Talk:Dance in mythology and religion
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Copied from Dance and non cited sources
The great majority of this text has been transferred to this page from the Dance article, at the same time as all historical and religious/mythological references were split off into their own separate articles. The information contained on this page (dated 21. December 2003) is not original material! This has been plagiarized from Project Gutenberg's online publishing of "Questionable Amusements and Worthy Substitutes" by J.M. Judy by User:Jesus Saves!. The plagiarism is almost word-for-word in most cases, with little attempt to rework the information. You can find the full etext at Project Gutenberg: Questionable Amusements and Worthy Substitutes by J.M. Judy It was originally published by Western Methodist Book Concern in 1904.
The use of this text is not only quite questionable ethically (plagiarism), scholarly (have we learned anything in the last 100 years... like, duh!?), but probably also legally (copyright infringement). Read Chapter IV. DANCING (search for "DANCING" to get there quickly), and find out why dancing ranks along with tobacco, drunkenness, gambling and theatre-going as "Questionable Amusements". Take heart, though, because this very (very, very, very) conservative Christian view believes that reading, social recreation, friendship, travel and home-making are "Worthy Substitutes". Don't take my word for it, read it yourself.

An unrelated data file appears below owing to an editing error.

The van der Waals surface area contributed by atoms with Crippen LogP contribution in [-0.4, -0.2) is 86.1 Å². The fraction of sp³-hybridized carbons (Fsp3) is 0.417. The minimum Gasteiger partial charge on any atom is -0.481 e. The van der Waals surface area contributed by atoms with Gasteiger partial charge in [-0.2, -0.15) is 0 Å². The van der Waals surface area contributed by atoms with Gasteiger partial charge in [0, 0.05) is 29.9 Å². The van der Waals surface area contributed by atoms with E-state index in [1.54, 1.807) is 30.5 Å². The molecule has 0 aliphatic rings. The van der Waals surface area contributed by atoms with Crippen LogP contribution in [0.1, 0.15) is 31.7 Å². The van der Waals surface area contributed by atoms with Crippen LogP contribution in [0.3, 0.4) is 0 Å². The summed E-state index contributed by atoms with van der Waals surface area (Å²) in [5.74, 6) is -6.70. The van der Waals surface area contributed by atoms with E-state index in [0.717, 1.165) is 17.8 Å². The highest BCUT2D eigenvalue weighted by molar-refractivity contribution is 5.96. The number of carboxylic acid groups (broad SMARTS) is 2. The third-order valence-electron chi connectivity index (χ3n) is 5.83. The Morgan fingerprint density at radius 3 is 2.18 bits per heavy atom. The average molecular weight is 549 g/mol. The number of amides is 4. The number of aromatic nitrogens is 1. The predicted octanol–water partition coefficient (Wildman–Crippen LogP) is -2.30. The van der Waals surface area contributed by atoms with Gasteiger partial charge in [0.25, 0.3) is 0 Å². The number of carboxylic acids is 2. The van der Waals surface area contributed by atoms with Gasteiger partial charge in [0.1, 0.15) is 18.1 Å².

This user has inserted text from that document in other Wikipedia articles, most notably Tobacco smoking, where it was also removed.
The legality of plagiarizing this material should be thoroughly investigated. If it is legal it should be properly referenced in the article. In addition the facts should be thoroughly checked, substantiated, and this should be reflected in the text itself as independant corroboration of the facts.
- Sfdan 21:57, 21 Dec 2003 (UTC)
Dance in the Bible
It seems pretty clear that whoever wrote the section on "Dance in the Bible" has an axe to grind against dancing as a form of pleasure. Technically, they *have* stayed within the boundaries of "letting the texts speak for themselves". The vehemence of their language seems to denote a personal aversion to the topic.